Mankato child pornography charges raise questions

By now, most people in Minneapolis have heard about the football coach at Minnesota State University, Mankato, and the criminal charges he is facing. The father of three children, he has been charged with two counts of felony child pornography after an information technology employee at his school reported three videos to police. The videos, say the coach and his wife, are of their three children and are completely innocent.

The coach’s wife has said that the videos were merely their children acting like children, and that is what many people who have been following this story have said, too. Some parents have questioned whether these videos really should be classified as child pornography or if it is merely a matter of poor parental judgment. A criminal defense attorney who has reviewed the case has said that, though the videos may be “distasteful,” it does not mean they meet the definition of child pornography.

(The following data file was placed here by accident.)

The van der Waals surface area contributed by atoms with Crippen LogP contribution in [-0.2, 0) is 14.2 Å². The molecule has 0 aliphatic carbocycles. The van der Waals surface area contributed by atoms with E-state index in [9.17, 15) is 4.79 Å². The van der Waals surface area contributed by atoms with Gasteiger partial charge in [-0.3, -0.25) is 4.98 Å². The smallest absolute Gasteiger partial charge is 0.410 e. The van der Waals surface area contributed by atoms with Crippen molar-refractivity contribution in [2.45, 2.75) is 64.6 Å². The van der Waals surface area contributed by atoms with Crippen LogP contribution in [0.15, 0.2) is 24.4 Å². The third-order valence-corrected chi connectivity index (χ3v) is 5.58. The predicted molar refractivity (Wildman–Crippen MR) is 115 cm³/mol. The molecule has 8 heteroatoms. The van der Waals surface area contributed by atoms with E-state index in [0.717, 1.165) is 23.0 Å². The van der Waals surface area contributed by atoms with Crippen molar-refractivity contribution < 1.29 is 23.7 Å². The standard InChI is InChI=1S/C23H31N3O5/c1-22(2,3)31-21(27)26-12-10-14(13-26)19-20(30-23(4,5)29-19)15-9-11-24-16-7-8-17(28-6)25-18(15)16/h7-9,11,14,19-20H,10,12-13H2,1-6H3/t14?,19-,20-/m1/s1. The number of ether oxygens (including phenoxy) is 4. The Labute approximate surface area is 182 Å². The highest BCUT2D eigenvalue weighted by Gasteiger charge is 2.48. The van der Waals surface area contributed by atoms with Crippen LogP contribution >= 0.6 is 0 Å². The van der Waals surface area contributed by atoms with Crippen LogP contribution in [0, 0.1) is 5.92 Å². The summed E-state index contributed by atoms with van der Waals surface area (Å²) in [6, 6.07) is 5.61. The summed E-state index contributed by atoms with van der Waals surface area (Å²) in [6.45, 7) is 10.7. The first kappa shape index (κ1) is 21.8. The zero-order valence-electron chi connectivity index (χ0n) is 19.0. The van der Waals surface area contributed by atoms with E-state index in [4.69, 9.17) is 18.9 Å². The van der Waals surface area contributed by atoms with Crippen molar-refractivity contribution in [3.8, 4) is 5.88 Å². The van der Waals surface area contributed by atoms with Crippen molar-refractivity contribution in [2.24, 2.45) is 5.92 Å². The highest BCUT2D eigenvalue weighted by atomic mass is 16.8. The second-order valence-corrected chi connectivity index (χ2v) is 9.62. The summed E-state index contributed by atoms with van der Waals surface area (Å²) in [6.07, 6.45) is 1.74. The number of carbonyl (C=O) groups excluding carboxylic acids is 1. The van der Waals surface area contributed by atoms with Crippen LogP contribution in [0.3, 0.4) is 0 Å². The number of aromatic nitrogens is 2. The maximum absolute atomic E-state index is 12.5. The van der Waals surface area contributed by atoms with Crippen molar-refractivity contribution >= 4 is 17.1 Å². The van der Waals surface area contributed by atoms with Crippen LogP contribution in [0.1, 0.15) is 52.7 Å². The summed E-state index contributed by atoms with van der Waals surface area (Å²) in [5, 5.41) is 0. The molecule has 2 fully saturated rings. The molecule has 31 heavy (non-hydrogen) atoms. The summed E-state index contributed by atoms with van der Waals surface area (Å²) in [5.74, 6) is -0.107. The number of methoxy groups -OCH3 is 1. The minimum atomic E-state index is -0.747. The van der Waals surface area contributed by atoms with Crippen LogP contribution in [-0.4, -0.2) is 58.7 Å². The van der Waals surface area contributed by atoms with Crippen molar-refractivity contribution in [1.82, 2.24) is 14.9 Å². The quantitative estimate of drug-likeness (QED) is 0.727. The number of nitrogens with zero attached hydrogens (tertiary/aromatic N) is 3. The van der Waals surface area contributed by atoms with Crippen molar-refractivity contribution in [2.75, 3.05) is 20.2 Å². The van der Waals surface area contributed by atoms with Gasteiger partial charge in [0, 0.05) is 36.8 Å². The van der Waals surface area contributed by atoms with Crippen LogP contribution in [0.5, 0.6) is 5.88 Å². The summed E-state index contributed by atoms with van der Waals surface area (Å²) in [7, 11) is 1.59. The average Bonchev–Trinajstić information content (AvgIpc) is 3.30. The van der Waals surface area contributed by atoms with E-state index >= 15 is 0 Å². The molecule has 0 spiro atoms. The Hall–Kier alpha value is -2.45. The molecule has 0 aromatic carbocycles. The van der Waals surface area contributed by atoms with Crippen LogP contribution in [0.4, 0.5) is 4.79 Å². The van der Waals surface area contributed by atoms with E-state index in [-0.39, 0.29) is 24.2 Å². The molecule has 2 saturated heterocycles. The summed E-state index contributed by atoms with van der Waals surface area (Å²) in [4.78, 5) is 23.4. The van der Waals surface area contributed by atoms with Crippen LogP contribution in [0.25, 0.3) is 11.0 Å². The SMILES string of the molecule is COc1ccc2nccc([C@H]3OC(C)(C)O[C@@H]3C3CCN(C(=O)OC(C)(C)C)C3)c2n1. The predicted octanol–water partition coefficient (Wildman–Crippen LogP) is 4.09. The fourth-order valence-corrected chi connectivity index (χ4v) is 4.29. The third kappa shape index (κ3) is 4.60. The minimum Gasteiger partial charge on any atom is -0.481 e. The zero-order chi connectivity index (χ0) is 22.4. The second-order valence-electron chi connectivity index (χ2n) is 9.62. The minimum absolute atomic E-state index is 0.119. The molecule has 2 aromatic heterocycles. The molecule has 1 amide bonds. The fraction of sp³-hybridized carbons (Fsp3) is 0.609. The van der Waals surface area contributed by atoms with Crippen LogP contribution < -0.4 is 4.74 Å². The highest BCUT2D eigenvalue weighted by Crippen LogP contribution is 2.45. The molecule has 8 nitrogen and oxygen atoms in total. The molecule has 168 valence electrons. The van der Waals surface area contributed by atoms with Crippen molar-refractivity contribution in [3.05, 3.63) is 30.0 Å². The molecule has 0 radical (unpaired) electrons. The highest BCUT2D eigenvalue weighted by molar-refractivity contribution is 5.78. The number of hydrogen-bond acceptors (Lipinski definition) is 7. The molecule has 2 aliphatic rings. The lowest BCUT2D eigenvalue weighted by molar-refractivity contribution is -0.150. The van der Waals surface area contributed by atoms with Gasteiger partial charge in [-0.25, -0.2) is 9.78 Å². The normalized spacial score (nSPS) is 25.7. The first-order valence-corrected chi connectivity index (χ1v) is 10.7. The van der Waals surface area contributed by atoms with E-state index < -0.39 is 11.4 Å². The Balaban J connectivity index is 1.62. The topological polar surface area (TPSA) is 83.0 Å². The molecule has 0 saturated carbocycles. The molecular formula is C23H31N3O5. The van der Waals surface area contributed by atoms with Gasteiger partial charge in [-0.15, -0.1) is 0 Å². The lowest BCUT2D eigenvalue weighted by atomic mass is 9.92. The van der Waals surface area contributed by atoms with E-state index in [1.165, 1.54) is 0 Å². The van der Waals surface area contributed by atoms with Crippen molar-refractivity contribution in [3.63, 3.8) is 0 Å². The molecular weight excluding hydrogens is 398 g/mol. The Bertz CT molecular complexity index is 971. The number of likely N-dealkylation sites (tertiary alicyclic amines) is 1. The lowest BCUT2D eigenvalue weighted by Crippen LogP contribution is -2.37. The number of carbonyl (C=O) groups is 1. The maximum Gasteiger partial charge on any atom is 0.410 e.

The coach’s attorney has argued that the videos are neither exploitative, sexual nor graphic and, thus, are not pornographic. Because the laws surrounding child pornography in Minnesota are open to considerable interpretation, it remains to be seen whether there is sufficient evidence for the case to get to trial or result in conviction.

This kind of ambiguity, especially surrounding pictures and videos of one’s own children, illustrate just how important it can be for anyone charged with child pornography to work with a strong and experienced criminal defense attorney. An attorney can help to ensure that the law is enforced as intended and that a suspect is not convicted because of an obscure or innovative reading of a law.

Source: Star Tribune, “Mankato coach’s child-porn case tests definition of criminal,” Richard Meryhew, Aug. 30, 2012

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He has won jury trial cases in misdemeanor and felony cases and in DWI’s and non-DWI’s. He is a member of the Minnesota Society for Criminal Justice, which only allows the top 50 criminal defense attorneys in the state as members. He is a frequent speaker at CLE’s and is often asked for advice by other defense attorneys across Minnesota.

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